Memoir challenges stereotypes of Arab women

Cover of "Memoirs of an Early Arab Feminist"

Anbara Salam Khalidi’s Memoirs of an Early Arab Feminist was published in Arabic in 1978, and tell a life story which spans Ottoman, British and Israeli colonialism. Finally available in English — translated by Anbara’s son Tarif — this slender autobiography challenges many stereotypes about the place of women in Arab society, as well as being a reminder of the artificial and cruel ways in which the modern Levant is fragmented.

Anbara Salam was born in Beirut in 1897, one of 12 children of an affluent Muslim merchant. Her family was deeply religious and valued education; her mother came from a family of scholars and, when not managing the family home, read Arabic history, religious books and literature (15).

Two of Anbara’s brothers served as ministers in various Lebanese governments, and one as prime minister. Of her sisters, the youngest, Rasha, devoted much of her life to the Palestinian struggle (6-10).

One fascinating aspect of this book is that, although Anbara Salam lived until 1986, her life spanned some of the most intensive social and technological change seen by humanity. Her memoirs include, for example, detailed descriptions of Lebanese Muslim wedding traditions which, in the 1970s, she set out in detail so that young Lebanese could learn about practices which had almost died out (28).


She also recounts her amazement at seeing electricity, lifts and cars on her first visit to Cairo, and notes that she felt Egyptian women to be more “liberated” at the beginning of the twentieth century. As an upper-class Lebanese woman, Anbara and her mother wore full-face veil with black net sections covering their eyes; Egyptian women, on the other hand, had openings through which they could see, and their eyes be seen (38).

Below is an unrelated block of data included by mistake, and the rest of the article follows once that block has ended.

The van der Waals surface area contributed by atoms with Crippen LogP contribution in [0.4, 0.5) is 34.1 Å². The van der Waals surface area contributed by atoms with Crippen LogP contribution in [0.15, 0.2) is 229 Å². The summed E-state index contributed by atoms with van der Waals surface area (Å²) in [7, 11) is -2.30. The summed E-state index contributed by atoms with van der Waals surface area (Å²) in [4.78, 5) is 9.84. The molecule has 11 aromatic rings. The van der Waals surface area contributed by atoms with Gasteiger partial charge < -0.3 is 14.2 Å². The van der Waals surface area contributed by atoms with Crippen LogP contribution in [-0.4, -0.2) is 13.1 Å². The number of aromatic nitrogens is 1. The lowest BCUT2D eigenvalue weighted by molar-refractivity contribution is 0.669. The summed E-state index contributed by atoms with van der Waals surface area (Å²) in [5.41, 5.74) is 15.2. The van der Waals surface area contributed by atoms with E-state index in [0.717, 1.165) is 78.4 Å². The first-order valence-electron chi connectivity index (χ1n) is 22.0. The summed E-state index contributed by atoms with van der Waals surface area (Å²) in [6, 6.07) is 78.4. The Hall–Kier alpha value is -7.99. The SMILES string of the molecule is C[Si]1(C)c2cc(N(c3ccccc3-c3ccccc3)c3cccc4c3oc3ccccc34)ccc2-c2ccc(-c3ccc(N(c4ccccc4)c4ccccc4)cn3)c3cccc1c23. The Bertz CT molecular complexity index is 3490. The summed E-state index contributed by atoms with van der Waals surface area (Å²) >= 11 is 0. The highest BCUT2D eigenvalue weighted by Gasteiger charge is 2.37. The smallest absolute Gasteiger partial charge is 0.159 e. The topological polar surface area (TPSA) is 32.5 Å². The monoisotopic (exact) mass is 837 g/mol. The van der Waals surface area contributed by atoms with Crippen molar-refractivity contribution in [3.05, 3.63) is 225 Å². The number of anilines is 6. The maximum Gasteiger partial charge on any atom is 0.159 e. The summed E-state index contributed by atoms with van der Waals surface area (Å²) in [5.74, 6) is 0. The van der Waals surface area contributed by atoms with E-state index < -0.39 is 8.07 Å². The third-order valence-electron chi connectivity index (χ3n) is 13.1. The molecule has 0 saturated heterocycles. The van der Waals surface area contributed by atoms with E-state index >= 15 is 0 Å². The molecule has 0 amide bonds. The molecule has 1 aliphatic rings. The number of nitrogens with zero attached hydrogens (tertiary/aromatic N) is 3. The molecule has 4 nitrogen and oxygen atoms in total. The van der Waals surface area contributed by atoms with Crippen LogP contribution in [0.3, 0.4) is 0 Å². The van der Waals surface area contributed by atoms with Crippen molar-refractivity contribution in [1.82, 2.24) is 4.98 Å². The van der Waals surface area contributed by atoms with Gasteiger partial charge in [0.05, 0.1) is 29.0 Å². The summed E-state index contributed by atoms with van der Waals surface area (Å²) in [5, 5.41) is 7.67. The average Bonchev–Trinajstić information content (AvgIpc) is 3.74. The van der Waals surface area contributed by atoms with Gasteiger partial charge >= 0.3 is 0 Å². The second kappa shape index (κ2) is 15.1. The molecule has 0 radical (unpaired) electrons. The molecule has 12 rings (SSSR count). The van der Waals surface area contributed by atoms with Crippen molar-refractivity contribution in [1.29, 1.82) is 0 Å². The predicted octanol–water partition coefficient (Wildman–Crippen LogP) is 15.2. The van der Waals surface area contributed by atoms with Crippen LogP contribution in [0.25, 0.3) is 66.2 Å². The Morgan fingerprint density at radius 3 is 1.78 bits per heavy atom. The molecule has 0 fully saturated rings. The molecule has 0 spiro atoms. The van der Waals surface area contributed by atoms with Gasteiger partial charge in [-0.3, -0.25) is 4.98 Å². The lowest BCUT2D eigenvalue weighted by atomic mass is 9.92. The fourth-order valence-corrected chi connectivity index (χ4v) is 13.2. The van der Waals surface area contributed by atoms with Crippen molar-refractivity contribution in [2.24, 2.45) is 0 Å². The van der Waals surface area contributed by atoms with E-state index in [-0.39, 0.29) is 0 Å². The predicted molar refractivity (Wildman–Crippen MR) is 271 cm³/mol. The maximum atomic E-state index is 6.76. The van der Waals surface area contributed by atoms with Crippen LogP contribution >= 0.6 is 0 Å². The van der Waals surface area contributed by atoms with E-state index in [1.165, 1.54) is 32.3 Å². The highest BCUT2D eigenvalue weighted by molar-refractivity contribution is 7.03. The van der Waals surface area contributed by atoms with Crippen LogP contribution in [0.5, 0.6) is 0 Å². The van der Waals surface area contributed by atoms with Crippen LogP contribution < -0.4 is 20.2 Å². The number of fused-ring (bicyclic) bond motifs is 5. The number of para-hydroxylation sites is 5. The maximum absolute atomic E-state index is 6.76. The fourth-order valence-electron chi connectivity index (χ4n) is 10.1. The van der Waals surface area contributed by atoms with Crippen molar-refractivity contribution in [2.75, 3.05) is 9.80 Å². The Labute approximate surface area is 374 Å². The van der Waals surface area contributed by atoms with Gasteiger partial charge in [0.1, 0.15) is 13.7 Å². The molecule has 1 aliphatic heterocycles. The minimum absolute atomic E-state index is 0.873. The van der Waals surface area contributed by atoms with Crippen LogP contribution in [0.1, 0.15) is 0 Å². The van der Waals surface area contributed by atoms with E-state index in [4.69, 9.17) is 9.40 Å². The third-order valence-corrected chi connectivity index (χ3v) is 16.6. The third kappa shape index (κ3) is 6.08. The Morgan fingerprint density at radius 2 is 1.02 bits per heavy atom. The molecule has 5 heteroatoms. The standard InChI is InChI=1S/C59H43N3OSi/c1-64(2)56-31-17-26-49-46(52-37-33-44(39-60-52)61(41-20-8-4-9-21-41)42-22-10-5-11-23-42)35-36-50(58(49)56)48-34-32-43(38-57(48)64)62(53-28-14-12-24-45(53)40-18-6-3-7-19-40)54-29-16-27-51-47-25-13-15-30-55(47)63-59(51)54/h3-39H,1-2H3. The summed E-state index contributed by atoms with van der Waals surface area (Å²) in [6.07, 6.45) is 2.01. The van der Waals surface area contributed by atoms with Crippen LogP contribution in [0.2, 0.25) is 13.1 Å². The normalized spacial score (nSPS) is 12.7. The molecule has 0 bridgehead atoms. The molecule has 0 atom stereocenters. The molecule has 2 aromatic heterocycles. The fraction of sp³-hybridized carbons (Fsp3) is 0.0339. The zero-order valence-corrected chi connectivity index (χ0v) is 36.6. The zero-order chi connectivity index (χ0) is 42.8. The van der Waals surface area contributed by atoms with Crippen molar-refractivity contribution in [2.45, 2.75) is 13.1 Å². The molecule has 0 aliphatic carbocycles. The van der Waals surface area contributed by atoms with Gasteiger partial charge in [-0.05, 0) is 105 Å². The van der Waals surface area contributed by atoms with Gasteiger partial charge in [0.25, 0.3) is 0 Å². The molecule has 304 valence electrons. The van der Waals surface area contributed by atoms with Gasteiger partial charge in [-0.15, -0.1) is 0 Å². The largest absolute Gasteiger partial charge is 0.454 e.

As a woman, Anbara Salam Khalidi’s memoirs also include details which are missing from male autobiographies. She notes that her mother breastfed all 12 of her babies (5) — at a time when many American and European infants of similar class were wet-nursed or bottle-fed — but that the younger children were subject to fashionable, strict new ideas of timed feeding and naps, whereas the older siblings had a freer upbringing (8).

Her mother, she recounts, was “attached” to her veil, and at the dentist would wrap a scarf around her head so that only her mouth was showing (20).

Anbara herself, though, says that she rebelled against the veil from an early age, and it is clear from her memoirs — in which the incident is mentioned a number of times, and trailed from early in the book — that her public unveiling for a lecture in 1928 was a key point in her life (113). The act replicates the famous removal of their veils by Egyptian feminist Huda Shaarawi and her companions in 1923.

Jerusalem years

Along with her questioning of other gendered practices in Lebanese society, Anbara Salam Khalidi mentions that she refused multiple offers of marriage. Indeed, she remained unwed (by choice) until the age of thirty, and it was her marriage which involved her intimately in the Palestinian cause and the Nakba of 1948 (129).

Her choice of husband was Ahmad Samih Khalidi, a scion of a famous Jerusalem family. Ahmad’s brothers included Husayn, mayor of Jerusalem during the 1930s and one of several Palestinian nationalists to be deported to the Seychelles by the British, and Ismail, the future father of the eminent Palestinian historian Rashid Khalidi (Ahmad and Anbara’s own children include the historian Walid Khalidi, co-founder of the Institute for Palestine Studies in Beirut).